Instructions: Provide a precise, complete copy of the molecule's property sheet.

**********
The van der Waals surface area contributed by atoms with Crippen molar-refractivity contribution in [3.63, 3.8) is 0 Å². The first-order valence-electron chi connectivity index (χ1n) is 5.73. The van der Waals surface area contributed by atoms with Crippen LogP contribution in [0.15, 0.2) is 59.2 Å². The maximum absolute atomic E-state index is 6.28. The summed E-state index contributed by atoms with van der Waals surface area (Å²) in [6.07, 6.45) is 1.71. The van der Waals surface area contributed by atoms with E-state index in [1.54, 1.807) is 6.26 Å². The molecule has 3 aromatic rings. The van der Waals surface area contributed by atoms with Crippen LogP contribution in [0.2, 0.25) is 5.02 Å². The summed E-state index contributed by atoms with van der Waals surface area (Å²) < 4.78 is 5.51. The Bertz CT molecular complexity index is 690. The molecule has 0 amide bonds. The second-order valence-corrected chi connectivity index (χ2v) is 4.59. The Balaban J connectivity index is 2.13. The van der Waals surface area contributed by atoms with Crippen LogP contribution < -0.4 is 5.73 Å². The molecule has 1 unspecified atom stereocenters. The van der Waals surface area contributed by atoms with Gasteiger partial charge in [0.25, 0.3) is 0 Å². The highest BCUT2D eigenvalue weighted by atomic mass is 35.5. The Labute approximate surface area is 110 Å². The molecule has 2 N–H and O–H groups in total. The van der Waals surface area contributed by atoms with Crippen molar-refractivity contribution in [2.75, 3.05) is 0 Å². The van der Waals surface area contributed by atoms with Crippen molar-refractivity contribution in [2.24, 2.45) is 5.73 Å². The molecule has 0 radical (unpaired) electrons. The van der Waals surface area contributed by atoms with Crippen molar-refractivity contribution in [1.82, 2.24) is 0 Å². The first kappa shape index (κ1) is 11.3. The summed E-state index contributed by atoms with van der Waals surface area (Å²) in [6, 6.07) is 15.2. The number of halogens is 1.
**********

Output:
The van der Waals surface area contributed by atoms with Crippen molar-refractivity contribution in [3.63, 3.8) is 0 Å². The first-order valence-electron chi connectivity index (χ1n) is 5.73. The van der Waals surface area contributed by atoms with Crippen LogP contribution in [0.15, 0.2) is 59.2 Å². The maximum absolute atomic E-state index is 6.28. The summed E-state index contributed by atoms with van der Waals surface area (Å²) in [6.07, 6.45) is 1.71. The van der Waals surface area contributed by atoms with E-state index in [1.54, 1.807) is 6.26 Å². The molecule has 3 aromatic rings. The van der Waals surface area contributed by atoms with Crippen LogP contribution in [0.2, 0.25) is 5.02 Å². The summed E-state index contributed by atoms with van der Waals surface area (Å²) < 4.78 is 5.51. The Bertz CT molecular complexity index is 690. The molecule has 0 amide bonds. The second-order valence-corrected chi connectivity index (χ2v) is 4.59. The Balaban J connectivity index is 2.13. The van der Waals surface area contributed by atoms with Crippen LogP contribution < -0.4 is 5.73 Å². The molecule has 1 unspecified atom stereocenters. The van der Waals surface area contributed by atoms with Gasteiger partial charge in [0.25, 0.3) is 0 Å². The highest BCUT2D eigenvalue weighted by atomic mass is 35.5. The Labute approximate surface area is 110 Å². The molecule has 2 N–H and O–H groups in total. The van der Waals surface area contributed by atoms with Crippen molar-refractivity contribution in [2.75, 3.05) is 0 Å². The van der Waals surface area contributed by atoms with Crippen molar-refractivity contribution in [2.24, 2.45) is 5.73 Å². The molecule has 0 radical (unpaired) electrons. The van der Waals surface area contributed by atoms with Crippen molar-refractivity contribution in [1.82, 2.24) is 0 Å². The first kappa shape index (κ1) is 11.3. The summed E-state index contributed by atoms with van der Waals surface area (Å²) in [6, 6.07) is 15.2. The number of halogens is 1.